Employment Law Daily Plant relocation did not end bargaining relationship between employer and union
Wednesday, June 8, 2016

Plant relocation did not end bargaining relationship between employer and union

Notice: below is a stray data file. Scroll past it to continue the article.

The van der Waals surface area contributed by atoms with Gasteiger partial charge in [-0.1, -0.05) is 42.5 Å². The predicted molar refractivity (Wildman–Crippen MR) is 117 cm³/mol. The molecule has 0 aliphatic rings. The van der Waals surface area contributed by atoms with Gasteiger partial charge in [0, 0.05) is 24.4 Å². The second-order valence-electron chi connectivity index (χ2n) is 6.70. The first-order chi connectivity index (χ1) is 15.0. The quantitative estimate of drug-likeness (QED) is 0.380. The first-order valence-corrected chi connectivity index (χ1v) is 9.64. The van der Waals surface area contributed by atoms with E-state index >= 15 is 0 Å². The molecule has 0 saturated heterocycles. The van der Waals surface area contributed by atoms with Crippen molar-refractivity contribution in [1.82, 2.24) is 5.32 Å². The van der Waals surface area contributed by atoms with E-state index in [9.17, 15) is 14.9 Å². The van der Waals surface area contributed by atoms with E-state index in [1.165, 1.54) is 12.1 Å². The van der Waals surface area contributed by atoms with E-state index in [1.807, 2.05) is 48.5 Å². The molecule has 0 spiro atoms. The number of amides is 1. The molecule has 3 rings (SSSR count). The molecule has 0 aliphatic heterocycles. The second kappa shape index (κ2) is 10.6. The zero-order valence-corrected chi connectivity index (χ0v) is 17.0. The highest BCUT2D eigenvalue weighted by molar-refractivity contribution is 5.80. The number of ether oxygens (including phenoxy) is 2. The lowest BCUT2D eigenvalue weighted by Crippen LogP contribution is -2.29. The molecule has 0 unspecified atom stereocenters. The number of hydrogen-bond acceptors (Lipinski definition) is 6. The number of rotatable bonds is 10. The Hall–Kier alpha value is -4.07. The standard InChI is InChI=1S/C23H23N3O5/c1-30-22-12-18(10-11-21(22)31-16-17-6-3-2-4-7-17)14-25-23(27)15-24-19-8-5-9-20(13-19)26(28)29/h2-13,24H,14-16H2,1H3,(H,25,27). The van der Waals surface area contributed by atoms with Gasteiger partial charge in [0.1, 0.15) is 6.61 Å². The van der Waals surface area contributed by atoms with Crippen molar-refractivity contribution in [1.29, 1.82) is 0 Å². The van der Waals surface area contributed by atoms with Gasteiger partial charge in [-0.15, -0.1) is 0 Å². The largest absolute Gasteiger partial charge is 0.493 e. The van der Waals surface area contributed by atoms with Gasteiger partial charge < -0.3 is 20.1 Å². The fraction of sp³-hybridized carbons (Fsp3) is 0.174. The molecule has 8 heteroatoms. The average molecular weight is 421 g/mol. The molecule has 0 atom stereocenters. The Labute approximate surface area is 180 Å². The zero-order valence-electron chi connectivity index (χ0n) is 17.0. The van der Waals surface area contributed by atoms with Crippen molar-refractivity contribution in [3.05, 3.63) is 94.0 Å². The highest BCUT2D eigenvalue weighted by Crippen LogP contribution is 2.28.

By Ronald Miller, J.D. Substantial evidence supported the NLRB’s conclusion that an employer had a bargaining relationship with a union that predated its relocation of a plant from Louisiana to Alabama, and that the new operation was a continuation of operations in Louisiana, ruled the Eleventh Circuit. As a consequence, the employer had an obligation to bargain with the union concerning its Alabama employees. The Board had found that the employer had unlawfully refused to bargain with the union, interrogated an employee about his union sympathies, and made unilateral changes in working conditions without notice or bargaining with the union (NLRB v. Gaylord Chemical Co., LLC, June 3, 2016, Ripple, K.). Plant relocation. Approximately 20 production and maintenance workers worked in the employer's Louisiana facility. For decades, the workers were represented by the United Steelworkers union (USW). In February 2009, the employer informed its employees that it would close the Louisiana plant and open a new facility in Alabama, over 200 miles away. Job offers were extended to all bargaining unit employees who wished to relocate. The employer and union also bargained regarding the effects of the relocation. During negotiations, the employer advised the union’s bargaining committee that it preferred to operate the Alabama facility without union representation. Beginning in September 2010, the employer moved substantial parts of the machinery and equipment necessary for production to the Alabama facility and began production in December. Twelve bargaining unit employees permanently transferred to the Alabama facility, which constituted 90 percent of the full complement of production and maintenance employees at the new facility. They performed job functions “substantially similar to those previously performed by bargaining unit employees in” Louisiana. Bargaining representative. Even before the move, the union requested to meet with the employer at the new facility. It sent a second letter on September 23, 2010, again requesting to meet and bargain with the employer. The employer responded that it had conferred with legal counsel, and was uncertain as to the legal status of the union as collective bargaining representative of the employees, and asked the union to explain its position. Thereafter, the union asserted that it was bargaining representative at both plants, and requested bargaining. The employer contended that the union was not the certified bargaining representative for employees at the Alabama facility, and declined the request for bargaining and information. Interrogation of employees. Following the move, the employer’s plant manager invited an employee into his office purportedly to discuss leadership. During the conversation, the employee was asked why employees thought they needed a union. NLRB charges. After the employer’s refusal of its request to bargain, the union filed charges with the NLRB for failure to bargain, interrogation of employees about their union sympathies, and the employer’s unilateral changes in working conditions without notice or bargaining. The Board affirmed an administrative law judge’s finding that the employer had continued to operate the Alabama facility in basically unchanged form, and the majority of its Alabama employees had been employed at the Louisiana facility. Moreover, the employer had not offered any evidence that the union ever lost the support of a majority of unit employees. Additionally, the Board ordered bargaining. The Board petitioned for enforcement of its order. Because the Board lacked a legally sufficient quorum for the timeframe of its order, the General Counsel moved to vacate the order and asked for remand for reconsideration by the NLRB, which now had a full complement of confirmed members. The Eleventh Circuit granted the motion. On remand, the NLRB considered de novo the ALJ’s decision and again affirmed the rulings. The Board again petitioned for enforcement. Duty to bargain. The principal focus of the parties was whether the employer had a duty to bargain with the union after the relocation to Alabama. “Generally, if an employer relocates and the new plant is considered merely a continuation of the old one, the employer must continue to recognize and bargain with the union which represented the employees at the old plant.” Here, the Alabama plant produced the same product as had the Louisiana facility. Twelve employees transferred to the Alabama facility, where they “perform[ed] job functions substantially similar to those previously performed by bargaining unit employees” in Louisiana. Therefore, the ALJ’s conclusion that the employer had continued to operate the Alabama facility in basically unchanged form, was supported by the record. With respect to the size, makeup, and identity of the employee complement at the new facility, former Louisiana employees constituted nearly 90 percent of the employees at the Alabama plant. Thus, substantial evidence supported the finding that there was continuity in the employer’s operations. As an initial matter, the court rejected the employer’s contention that it was no longer obligated to bargain with the union because the CBA governing the Louisiana employees “narrowly defined” the bargaining relationship. The court found that the employer’s contention was undermined by the NLRB’s ruling in Tree-Free Fiber Co. Like the employer in Tree-Free, the employer in this instance argued that a union local was the sole bargaining agent. However, the appeals court pointed out that nowhere did the CBA designate the local as the “sole collective bargaining agent” for the Louisiana employees. Rather, throughout the parties’ bargaining history, the parent union was involved in the negotiation and administration of the CBAs. Therefore, the court rejected the employer’s argument that the contract language required it to bargain only with the local. Union majority status. Moreover, the court rejected the employer’s contention that the Board’s order improperly sanctioned the union’s transfer of jurisdiction from one district to another without any evidence establishing that a majority of affected employees ratified the transfer. However, that assertion was undermined by the fact that the union collected cards from a majority of employees at the Alabama facility, indicating their support for continued union representation.